To evaluate the DUCKY polymers, the researchers prepared thin-film composite membranes approximately 50-600 nanometers in thickness by blade coating them on chemically-stable polymer supports (see Figure 1). Macroscopic properties of the DUCKY polymers such as density, glass transition temperatures, surface area and thermal decomposition temperatures showed these materials are stable up to high temperatures.

Figure 1. DUCKY polymers are showing promise in separating crude oil components. The membranes were prepared by blade coating them on chemically stable polymer supports. Figure courtesy of Candler Hobbs, Georgia Institute of Technology.

Initial experiments were conducted to determine the potential performance of DUCKY polymers by cross-flow filtration of oligo (methylstyrene) standards in ethanol and toluene and on low molecular weight hydrocarbons such as tetralin. Lively says, “Two of the polymers designated as DUCKY-9 and DUCKY-10 displayed high permeances and solute rejections for molecules with molecular weights greater than 500 grams per mole in both ethanol and toluene. Both polymers did a poor job of rejecting low molecular weight aromatics, but this result was probably not going to be a reflection of their performance on the higher molecular weight crude oil fractions.”


The next step was to find out how well the DUCKY polymers performed in separating light fractions from an Arabian light crude feed, which is heavier and more viscous than the shale oils that the team fractionated with the SBAD membranes. Lively says, “The DUCKY polymers demonstrated the ability to enrich light crude feed at low stage cuts. Figure 2 shows an image of the Arabian light crude feed on the left and a sample that passed through the DUCKY-9a membrane.”

Figure 2. Membrane separation of an Arabian light crude feed (shown on the left) yielded the light-colored fraction on the right. Figure courtesy of ExxonMobil Technology and Engineering Co.

An important test for the DUCKY polymers was to ascertain if they could separate fractions from atmospheric tower bottoms (ATB), which are the heaviest distillation cut from atmospheric distillation towers during fractional distillation. Lively says, “This fraction typically cannot be distilled under atmospheric pressure. The DUCKY-10 membranes operating at a relatively low temperature of 140 °C and pressures of 55 bar were able to reject the heaviest compounds in the ATB while enriching the ‘light’ compounds out of this extremely heavy feed.”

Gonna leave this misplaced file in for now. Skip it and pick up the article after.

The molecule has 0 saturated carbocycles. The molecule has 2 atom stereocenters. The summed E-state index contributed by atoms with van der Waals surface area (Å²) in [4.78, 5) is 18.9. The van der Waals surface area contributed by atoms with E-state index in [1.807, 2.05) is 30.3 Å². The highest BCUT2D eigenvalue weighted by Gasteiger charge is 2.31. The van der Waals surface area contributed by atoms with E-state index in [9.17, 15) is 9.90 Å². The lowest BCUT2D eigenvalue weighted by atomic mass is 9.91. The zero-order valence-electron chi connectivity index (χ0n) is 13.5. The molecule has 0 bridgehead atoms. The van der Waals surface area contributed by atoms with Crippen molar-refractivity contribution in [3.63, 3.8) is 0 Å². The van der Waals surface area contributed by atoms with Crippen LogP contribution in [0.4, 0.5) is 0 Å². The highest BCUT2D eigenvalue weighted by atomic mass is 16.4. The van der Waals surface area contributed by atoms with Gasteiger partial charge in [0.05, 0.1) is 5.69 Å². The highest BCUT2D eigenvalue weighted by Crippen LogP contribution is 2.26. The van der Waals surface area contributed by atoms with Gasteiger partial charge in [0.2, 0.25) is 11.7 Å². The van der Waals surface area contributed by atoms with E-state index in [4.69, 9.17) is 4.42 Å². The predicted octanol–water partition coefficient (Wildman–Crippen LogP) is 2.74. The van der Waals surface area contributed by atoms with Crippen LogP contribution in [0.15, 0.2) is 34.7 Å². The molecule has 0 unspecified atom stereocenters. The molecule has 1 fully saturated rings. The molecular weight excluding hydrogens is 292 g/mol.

One other benefit seen with the DUCKY polymers was the removal of heteroatoms such as nitrogen, and sulfur and heavy metals. Lively says, “The DUCKY-9 membranes removed roughly 50% of the sulfur, 66% of the nitrogen and removed nickel, tin and vanadium below detectable levels.”

Lively notes, “We believe that membrane separation can be used as a complement to fractional distillation, which will lead to a reduction in energy use and carbon intensity.” Additional information can be found in a recent article2 or by contacting Lively at [email protected].

1. See here.
2. Bruno, N., Mathias, R., Lee, Y., Zhu, G., Ahn, Y., Rangnekar, N., Johnson, J., Hoy, S., Bechis, I., Tarzia, A., Jelfs, K., McCool, B., Lively, R. and Finn, M. (2023), “Solution-processable polytriazoles from spirocyclic monomers for membrane-based hydrocarbon separations,” Nature Materials, 22 (12), pp. 1540-1547.

Neil Canter heads his own consulting company, Chemical Solutions, in Willow Grove, Pa. Ideas for Tech Beat can be submitted to him at [email protected].